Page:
As we’re starting a new year and looking ahead to yet another of our annual round-trip voyages around the sun, there’s no doubt we will still face a lot of uncertainty during the next few months (years!). A lot has changed in the last two years, and we should expect a lot more to change in the coming year.
So what can you do to remain relevant for your customers? And employees and other stakeholders, of course, but let’s start with customers.
Whatever else you do, there’s one crucial thing you must get right.
I’ll explain this with a story.
When Kenneth Shinozuka was six, he saw a family friend injured when he fell in the bathroom while visiting Kenneth’s family. That incident started young Kenneth thinking about how to prevent such falls in the future. As a six-year-old, he didn’t have the resources to solve the problem (although he did have the idea of embedding a motion detection system in bathroom tiles), but the inspiration stayed with him.
Later, at the ripe old age of 15, Kenneth invented a smart device to prevent falls: a pair of socks that alerts a caregiver when somebody with Alzheimer’s disease tries to get out of bed.
That year, he was one of fifteen finalists at Google’s Global Science Fair, and he also won the $50,000 Scientific American Science in Action Award.
Kenneth’s idea for his invention didn’t just come out of nowhere. Rather, he was inspired by trying to solve a real problem in his family. His grandfather had Alzheimer’s disease, and his condition was gradually deteriorating. His primary caregiver, Kenneth’s aunt, was struggling to cope, because she had to remain alert every night in case her father stepped out of bed and wandered around the house.
Faced with this problem in his family, Kenneth searched for a solution but couldn’t find one. So, he invented it. Instead of embedding motion detection in the floor tiles (the idea he had had as a six-year-old), he embedded a pressure sensor in a pair of socks. The pressure of a foot landing on the floor would trigger the sensor, which would wirelessly send an audible alert to his aunt’s smartphone.
There was still a lot of work for Kenneth to get his idea from a concept into a workable solution – including creating the sensor, designing the circuit, and building a smartphone app. But he persisted, and eventually created the device that lets his aunt sleep more soundly at night.
Kenneth’s device is now commercially available as SafeWander, where anybody in a similar situation can buy it for $200. But Kenneth didn’t set out to create a business product – he was simply trying to solve a problem in his family.
Here’s the Point
Solve their problems. Understand the problems you’re really solving for your customers.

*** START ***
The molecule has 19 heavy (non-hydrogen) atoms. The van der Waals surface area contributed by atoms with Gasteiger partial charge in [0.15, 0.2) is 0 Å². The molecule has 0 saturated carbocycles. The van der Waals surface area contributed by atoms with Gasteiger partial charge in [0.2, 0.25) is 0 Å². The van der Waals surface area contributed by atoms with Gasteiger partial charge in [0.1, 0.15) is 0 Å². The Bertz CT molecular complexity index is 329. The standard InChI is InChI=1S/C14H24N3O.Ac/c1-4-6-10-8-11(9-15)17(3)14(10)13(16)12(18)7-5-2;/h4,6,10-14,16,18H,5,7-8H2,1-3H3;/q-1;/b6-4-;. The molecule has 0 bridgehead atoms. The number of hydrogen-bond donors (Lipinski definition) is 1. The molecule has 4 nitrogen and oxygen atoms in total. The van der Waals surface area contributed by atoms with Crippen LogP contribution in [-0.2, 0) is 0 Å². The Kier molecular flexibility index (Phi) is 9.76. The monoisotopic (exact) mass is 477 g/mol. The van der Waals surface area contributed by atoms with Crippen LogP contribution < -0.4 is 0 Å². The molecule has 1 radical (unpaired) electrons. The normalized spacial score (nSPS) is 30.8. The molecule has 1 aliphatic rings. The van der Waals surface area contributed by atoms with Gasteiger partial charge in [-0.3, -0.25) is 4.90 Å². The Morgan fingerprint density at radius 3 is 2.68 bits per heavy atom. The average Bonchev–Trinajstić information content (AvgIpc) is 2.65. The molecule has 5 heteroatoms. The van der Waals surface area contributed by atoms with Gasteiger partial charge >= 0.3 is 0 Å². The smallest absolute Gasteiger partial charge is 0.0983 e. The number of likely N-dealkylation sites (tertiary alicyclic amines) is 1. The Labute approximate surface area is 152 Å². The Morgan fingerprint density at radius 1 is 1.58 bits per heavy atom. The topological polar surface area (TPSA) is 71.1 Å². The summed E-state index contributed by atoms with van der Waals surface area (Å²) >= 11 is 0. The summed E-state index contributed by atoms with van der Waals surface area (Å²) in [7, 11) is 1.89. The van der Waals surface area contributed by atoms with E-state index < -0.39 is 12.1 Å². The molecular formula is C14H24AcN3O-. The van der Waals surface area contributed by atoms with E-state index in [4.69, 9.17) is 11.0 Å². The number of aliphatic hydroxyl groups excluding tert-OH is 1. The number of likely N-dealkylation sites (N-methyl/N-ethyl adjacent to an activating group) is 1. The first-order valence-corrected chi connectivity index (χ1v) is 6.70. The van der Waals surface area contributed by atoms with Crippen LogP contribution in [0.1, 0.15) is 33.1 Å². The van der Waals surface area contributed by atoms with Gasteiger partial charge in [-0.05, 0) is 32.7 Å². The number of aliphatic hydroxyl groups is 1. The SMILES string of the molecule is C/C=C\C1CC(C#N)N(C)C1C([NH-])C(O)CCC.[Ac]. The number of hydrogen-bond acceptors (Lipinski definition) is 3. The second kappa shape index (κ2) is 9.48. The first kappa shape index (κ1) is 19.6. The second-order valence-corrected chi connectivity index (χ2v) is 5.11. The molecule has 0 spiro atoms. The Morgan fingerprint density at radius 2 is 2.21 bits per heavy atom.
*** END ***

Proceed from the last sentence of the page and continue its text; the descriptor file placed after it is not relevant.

As customer service expert Karl Albrecht says:
‘If you’re not serving the customer, you’d better be serving someone who is.’
Many businesses start with a strong customer focus, and obsess about how they can solve their customers’ problems or help them achieve their goals. But over time, as the business grows and needs to support itself, that obsession fades, as other “essential” work takes its place.
For example, imagine a budding entrepreneur of primary school age selling lemonade on a hot day, from the footpath outside her home, to people walking by. All she wants to do is help solve their problem (thirst).
If her little business grows into a large organisation, she will spend more and more time solving other people’s problems: the local council, the ATO, other government agencies, staff members, suppliers, shareholders, media, and community groups.
The thirsty customer – who was once her top priority – soon falls down the pecking order. She spends all her time and energy serving other people to keep the business running, forgetting that its original purpose was to solve a customer’s problem.
It’s not inherently wrong to solve other people’s problems in the organisation, especially if you’re in a leadership role. It only becomes a problem when that doesn’t ultimately help a customer solve their problem as well.
Too many businesses fall in love with their own products, services, systems, processes, and solutions. They forget about the problems they solve for their customers and clients. They find a cure for which there’s no known disease.
That’s why you should regularly take stock and ask the question:
‘What customer problem are we solving here?’
Be sure you identify their real problem, and don’t just offer a convenient solution to an easier problem. For example, if you offer a loyalty discount to regular customers, that might represent a real benefit to those customers (and helps them save money, which does solve a real problem). But if you force them to bring their membership card to gain the discount, that doesn’t solve their problem (it solves yours).
As a simple (but possibly sobering) exercise, look at all your team’s activity in the past week, and count how many hours you spent on work that solved real customer problems. If you don’t deal directly with customers, you can include time helping other people who do, but be sure you only include activities that help them solve customer problems. Then ruthlessly work at eliminating all this other “dead time’.
If you don’t solve their problems, they will find somebody else who will!
As you’re taking stock for 2022, ask these questions for yourself and your team:
- What are the real problems you solve for your customers? Are you sure these are real problems? How do you know?
- What other problems do they have in their lives that you could solve for them?
- What activities are clearly not solving customer problems? How can you eliminate or reduce them?